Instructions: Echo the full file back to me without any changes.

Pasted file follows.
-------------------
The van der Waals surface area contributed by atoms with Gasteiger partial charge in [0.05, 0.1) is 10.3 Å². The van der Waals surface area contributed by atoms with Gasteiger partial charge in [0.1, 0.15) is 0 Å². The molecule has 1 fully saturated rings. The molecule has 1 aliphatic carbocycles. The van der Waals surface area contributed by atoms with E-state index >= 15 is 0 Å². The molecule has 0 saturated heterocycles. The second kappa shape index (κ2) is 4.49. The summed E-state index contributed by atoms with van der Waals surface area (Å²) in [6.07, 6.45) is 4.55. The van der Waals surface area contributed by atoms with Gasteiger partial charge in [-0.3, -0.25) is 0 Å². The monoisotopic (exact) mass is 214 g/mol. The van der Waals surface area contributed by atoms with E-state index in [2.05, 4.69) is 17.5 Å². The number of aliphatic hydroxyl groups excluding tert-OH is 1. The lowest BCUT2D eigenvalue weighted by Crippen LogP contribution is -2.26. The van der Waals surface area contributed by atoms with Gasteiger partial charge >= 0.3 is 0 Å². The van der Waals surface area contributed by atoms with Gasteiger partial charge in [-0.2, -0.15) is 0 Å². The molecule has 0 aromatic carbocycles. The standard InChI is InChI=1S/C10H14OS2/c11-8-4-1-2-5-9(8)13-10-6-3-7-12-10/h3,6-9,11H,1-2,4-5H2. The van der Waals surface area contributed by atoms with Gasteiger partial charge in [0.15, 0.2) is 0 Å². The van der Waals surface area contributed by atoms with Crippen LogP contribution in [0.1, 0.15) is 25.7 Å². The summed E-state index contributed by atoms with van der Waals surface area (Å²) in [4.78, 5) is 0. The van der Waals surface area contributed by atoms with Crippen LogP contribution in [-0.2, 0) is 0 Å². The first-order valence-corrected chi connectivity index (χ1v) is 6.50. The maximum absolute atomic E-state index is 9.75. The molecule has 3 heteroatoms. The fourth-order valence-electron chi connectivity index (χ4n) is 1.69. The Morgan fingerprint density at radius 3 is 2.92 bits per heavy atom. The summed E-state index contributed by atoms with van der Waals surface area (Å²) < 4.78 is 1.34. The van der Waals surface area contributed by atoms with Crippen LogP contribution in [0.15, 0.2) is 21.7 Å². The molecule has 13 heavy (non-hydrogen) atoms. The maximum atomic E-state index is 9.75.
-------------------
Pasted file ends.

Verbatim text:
The van der Waals surface area contributed by atoms with Gasteiger partial charge in [0.05, 0.1) is 10.3 Å². The van der Waals surface area contributed by atoms with Gasteiger partial charge in [0.1, 0.15) is 0 Å². The molecule has 1 fully saturated rings. The molecule has 1 aliphatic carbocycles. The van der Waals surface area contributed by atoms with E-state index >= 15 is 0 Å². The molecule has 0 saturated heterocycles. The second kappa shape index (κ2) is 4.49. The summed E-state index contributed by atoms with van der Waals surface area (Å²) in [6.07, 6.45) is 4.55. The van der Waals surface area contributed by atoms with Gasteiger partial charge in [-0.3, -0.25) is 0 Å². The monoisotopic (exact) mass is 214 g/mol. The van der Waals surface area contributed by atoms with E-state index in [2.05, 4.69) is 17.5 Å². The number of aliphatic hydroxyl groups excluding tert-OH is 1. The lowest BCUT2D eigenvalue weighted by Crippen LogP contribution is -2.26. The van der Waals surface area contributed by atoms with Gasteiger partial charge >= 0.3 is 0 Å². The van der Waals surface area contributed by atoms with Gasteiger partial charge in [-0.2, -0.15) is 0 Å². The molecule has 0 aromatic carbocycles. The standard InChI is InChI=1S/C10H14OS2/c11-8-4-1-2-5-9(8)13-10-6-3-7-12-10/h3,6-9,11H,1-2,4-5H2. The van der Waals surface area contributed by atoms with Gasteiger partial charge in [0.15, 0.2) is 0 Å². The van der Waals surface area contributed by atoms with Crippen LogP contribution in [0.1, 0.15) is 25.7 Å². The summed E-state index contributed by atoms with van der Waals surface area (Å²) in [4.78, 5) is 0. The van der Waals surface area contributed by atoms with Crippen LogP contribution in [-0.2, 0) is 0 Å². The first-order valence-corrected chi connectivity index (χ1v) is 6.50. The maximum absolute atomic E-state index is 9.75. The molecule has 3 heteroatoms. The fourth-order valence-electron chi connectivity index (χ4n) is 1.69. The Morgan fingerprint density at radius 3 is 2.92 bits per heavy atom. The summed E-state index contributed by atoms with van der Waals surface area (Å²) < 4.78 is 1.34. The van der Waals surface area contributed by atoms with Crippen LogP contribution in [0.15, 0.2) is 21.7 Å². The molecule has 13 heavy (non-hydrogen) atoms. The maximum atomic E-state index is 9.75.